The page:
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Seagate 250GB Internal Ultra ATA Hard Drive

Discussion in 'Hardware' started by MJames23, Mar 18, 2007.

  1. MJames23

    MJames23 Private First Class

    Hi,

    I'd like to upgrade my current HD to the Seagate 250GB Internal Ultra ATA Hard Drive. My computer is 7 years old this June, so I'm curious about whether it's compatible or not. My current HD's specs are located here: http://support.mpccorp.com/apps/specs.asp?ID=1971

    Specifically: Embedded Controller Interface: (40 pin) EIDE
    Physical Dimensions (H x W x D): 1" x 5.78" x 4"

    I have the most recent BIOS update for my computer which was released in 2002. I run XP SP2, PIII 735 MHz, 256 Megs RAM. Do you think this upgrade would work or would I just need to toss the idea and get a new computer?

    Also, the HD's specs are located here: http://www.bestbuy.com/site/olspage.jsp?skuId=8004679&type=product&id=1155848396138

    Thanks so much,
    James
     
  2. baklogic

    baklogic MajorGeek

    The 7200 hard drive wil give better data transfer, but on your system, p111, 735mhz, increasing your ram would help, I would say, more.
    XP runs better with more memory.
    Upgrading to a later cpu, and motherboard, would give your old pc, a new lease of life.
     
  3. Just Playin

    Just Playin MajorGeek

    If your motherboard supports 48 bit LBA, you can.
     
  4. hopperdave2000

    hopperdave2000 MajorGeek

    In your situation, I would do both a hard drive and RAM. Go with a 120gb or 160gb hard drive (either is under $100) and add another 256mb of RAM. Your current 256mb RAM and tiny 20gb HD is really not enough for Windows XP; it'll run, but it'll be WAY happier with the suggested upgrades.

    hopperdave2000
     
  5. risk_reversal

    risk_reversal Sergeant Major

    There are two inter-related areas with regard to drives that exceed the 137Gb capacity barrier. One is the need for 48bit LBA within windows to have partitions greater than this size and the other is to have a BIOS that is itself able to address a drive of that size.

    XP SP2 is certainly capable of supporting your new HD. SP1 should also in theory have no issues.

    Your have not stated what motherboard you have, so my suggestion in the first instance would be to contact the TS desk of the mobo manufacturer and ask. One other point to take into account is that your mobo probably only supports ATA66. This does not constitute an issue as regards your new drive but there could be a requirement to use a 40pin cable to connect the new HDD to the mobo IDE connector as opposed to an 80-pin cable.

    Good Luck
     
  6. studiot

    studiot MajorGeek

    Adding the extra memory is sound advice and I agree almost as urgent as a larger hard drive.

    2002 huh, your motherboard probably won't run the larger hard drive directly, again confirm with the manufacturer, although their advice is sometimes a bit variable.

    However, if you have a spare PCI slot, you can buy a new controller quite cheaply for it. This will allow connection of larger hard drives.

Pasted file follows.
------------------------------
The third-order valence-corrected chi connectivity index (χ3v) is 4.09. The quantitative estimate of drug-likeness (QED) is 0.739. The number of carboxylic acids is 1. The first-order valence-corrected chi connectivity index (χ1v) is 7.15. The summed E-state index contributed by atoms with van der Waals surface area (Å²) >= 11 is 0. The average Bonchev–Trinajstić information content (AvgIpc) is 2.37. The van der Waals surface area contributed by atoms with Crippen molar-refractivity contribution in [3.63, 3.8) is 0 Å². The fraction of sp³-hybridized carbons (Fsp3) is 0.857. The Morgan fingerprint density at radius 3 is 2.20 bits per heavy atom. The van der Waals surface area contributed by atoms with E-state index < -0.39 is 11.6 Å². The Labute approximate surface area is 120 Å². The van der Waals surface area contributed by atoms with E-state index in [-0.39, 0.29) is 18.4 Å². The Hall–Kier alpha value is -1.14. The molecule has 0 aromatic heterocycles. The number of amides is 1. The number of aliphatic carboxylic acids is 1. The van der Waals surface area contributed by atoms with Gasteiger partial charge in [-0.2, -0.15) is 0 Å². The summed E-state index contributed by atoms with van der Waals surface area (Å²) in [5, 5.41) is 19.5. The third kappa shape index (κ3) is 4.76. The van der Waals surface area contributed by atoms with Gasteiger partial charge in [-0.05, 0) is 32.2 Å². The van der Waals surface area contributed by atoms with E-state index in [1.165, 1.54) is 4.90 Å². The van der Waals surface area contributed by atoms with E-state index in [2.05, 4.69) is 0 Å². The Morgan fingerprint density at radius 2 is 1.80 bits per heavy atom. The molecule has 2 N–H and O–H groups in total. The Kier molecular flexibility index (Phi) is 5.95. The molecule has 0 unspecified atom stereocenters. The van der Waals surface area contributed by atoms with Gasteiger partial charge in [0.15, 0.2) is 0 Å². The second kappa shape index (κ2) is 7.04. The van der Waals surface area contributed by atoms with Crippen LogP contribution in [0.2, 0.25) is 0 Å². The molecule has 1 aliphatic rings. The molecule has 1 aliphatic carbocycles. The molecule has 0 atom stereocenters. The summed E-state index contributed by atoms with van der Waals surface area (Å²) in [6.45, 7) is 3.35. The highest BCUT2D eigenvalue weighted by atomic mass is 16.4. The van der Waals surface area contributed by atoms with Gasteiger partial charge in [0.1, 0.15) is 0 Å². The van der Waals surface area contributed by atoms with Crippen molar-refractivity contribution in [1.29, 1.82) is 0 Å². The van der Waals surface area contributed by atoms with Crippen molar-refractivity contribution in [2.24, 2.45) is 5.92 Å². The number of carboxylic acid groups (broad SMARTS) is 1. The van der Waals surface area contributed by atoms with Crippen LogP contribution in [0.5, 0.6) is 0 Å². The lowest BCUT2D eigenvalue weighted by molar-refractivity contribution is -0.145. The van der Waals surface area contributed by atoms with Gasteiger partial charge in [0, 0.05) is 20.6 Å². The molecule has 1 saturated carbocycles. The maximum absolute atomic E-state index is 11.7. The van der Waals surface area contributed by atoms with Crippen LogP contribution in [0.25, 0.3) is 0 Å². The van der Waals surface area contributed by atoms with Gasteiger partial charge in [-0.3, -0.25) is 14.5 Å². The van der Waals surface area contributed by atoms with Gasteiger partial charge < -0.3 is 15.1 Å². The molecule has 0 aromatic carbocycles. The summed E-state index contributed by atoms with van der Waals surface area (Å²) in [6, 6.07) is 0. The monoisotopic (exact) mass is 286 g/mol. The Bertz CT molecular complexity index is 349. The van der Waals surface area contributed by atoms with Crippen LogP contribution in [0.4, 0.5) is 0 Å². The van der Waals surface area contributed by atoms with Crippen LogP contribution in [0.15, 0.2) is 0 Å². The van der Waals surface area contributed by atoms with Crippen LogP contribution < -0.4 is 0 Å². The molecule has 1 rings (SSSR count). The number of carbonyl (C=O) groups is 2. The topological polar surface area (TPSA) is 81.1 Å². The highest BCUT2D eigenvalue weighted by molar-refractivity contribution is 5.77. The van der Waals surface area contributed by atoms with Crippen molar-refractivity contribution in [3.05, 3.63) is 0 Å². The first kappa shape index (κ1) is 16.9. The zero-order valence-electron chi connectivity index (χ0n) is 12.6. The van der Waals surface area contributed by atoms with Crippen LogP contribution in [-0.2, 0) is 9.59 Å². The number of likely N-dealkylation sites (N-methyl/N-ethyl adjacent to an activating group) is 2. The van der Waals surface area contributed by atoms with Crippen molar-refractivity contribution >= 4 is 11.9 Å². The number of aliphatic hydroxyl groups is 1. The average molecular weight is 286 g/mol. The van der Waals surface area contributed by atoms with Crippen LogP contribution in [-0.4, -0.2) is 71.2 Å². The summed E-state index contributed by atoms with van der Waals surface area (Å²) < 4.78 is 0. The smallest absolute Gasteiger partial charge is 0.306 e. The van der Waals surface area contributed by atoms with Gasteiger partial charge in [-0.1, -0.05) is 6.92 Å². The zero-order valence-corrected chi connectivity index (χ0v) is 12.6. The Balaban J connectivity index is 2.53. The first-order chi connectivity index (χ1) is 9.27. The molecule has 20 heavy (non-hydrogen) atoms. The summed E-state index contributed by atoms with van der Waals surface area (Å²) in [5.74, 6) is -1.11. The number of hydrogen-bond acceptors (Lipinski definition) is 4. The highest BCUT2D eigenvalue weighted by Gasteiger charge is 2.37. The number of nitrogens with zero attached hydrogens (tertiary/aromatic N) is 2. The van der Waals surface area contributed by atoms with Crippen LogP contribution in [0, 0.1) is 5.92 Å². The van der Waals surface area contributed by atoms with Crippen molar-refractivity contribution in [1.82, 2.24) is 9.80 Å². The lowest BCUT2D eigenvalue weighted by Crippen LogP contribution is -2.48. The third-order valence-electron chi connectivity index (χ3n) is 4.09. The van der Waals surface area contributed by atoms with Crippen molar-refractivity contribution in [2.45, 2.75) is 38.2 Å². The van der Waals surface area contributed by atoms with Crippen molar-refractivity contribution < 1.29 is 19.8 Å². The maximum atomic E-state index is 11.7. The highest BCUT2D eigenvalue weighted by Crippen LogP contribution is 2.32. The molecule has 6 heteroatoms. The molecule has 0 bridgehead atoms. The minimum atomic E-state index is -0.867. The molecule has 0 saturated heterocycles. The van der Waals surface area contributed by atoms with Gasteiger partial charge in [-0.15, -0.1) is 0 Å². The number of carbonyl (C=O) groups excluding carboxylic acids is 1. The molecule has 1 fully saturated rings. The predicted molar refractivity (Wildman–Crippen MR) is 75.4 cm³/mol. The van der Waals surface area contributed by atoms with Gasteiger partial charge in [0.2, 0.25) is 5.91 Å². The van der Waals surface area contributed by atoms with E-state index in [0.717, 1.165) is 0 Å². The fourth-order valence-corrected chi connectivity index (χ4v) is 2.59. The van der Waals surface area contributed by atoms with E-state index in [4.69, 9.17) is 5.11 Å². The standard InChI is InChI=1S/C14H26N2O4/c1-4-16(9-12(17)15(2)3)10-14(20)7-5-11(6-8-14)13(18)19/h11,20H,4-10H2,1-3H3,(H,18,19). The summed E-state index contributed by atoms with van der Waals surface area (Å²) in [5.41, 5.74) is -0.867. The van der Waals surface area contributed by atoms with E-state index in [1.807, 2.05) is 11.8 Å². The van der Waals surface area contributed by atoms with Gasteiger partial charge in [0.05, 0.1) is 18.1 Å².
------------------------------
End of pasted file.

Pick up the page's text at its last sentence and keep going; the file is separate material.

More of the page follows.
Studio T
     
  7. MJames23

    MJames23 Private First Class

    OKay, I ordered 120 GB Seagate HD, and 512 Megs of RAM. I hope that the HD will be able to work with my mobo and be able to connect. According to my computer specs on the website I am currently running the following HD: Western Digital 20GB 5400 RPM EIDE Hard Drive.

    My mother board is this: Cascade III GVC 810E DR742E with Integrated Comp (Millennia EX and ClientPro CT - Cascade III ).

    I recently bought a brand new DVD RW drive and had no problem connecting that. Do you think I will have problems connecting the new HD?

    Thanks,
    James
     
  8. studiot

    studiot MajorGeek

    You should be fine with the Seagate. I presume you intend to image (clone) your existing installation across to the new drive?

    Let us know if you need detailed help.


    Studio T
     
  9. MJames23

    MJames23 Private First Class

    Thanks. My plan is to store my files on a flash drive and then perform a clean install of XP SP2. Then I'll copy my files back to the main hard drive. I'm going to import my music into iTunes from the original CDs. I'm going to import in the uncompressed WAV format. What do you think of all this? Any comments/suggestions?

    Thanks,
    James
     
  10. studiot

    studiot MajorGeek

    Sounds good to me. Don't forget that after a clean install you will also require a bunch of drivers from somewhere.
    I usually recommend partitioning the hard drive with separate data partition so that if (when) windows falls over you dont loose your data in the reinstallation. Also makes a compact easy backup for most people. For those doing media editing or downloading a lot of transitory stuff I recommend a further partition I call workspace, which they can clean out regularly by reformatting. This really make windows and the pc more efficient. You need to remember that windows needs its partition to be less than half full for peak efficiency. You will also have a second drive you can add into the equation.

    Studio T
     
  11. MJames23

    MJames23 Private First Class

    Hi,

    I think I'm going to use the 120 Gig HD as the only drive. I'm going to take your recommendation--I've never thought of partitioning in that manner--very cool. Right now I plan on having three partitions--one for Windows, one for my data (I was thinking of writing every file to the data partition and not storing anything on the Windows partition). Then, for the third partition I'm going to have Windows XP SP1 because I have a program that will only run on this setup. This partition will not have Internet access, so I shouldn't have to worry about virus/malware, etc. What do you think of this plan, and do you have any recommendations for partions of the 120? Maybe 70 for the data, 40 for Windows, and 10 for Windows SP1? With this setup, when I need to format and do a clean install I would not have to reinstall all of my data files, because I would only be formatting the Windows SP2 partition--is this accurate?

    Thanks so much for your help!
    James
     
  12. baklogic

    baklogic MajorGeek

    As Studiot has guided you, that sounds ideal, for 120gb disk.
    Windows SP1, will run quite happilly in 10 gb, but if you keep it in the back of your mind, that XP will run with least trouble, with up to 4gb, of compatable programs, (not including any Data)as a maximum target,-- for one thing, if you wish to burn data from this partition, it can take double the space on your hard drive to burn a DVD disk Say 4gb of space needed to burn 2gb to disk - also on SP1, you may only be able to burn a maximum of 2gb at a time.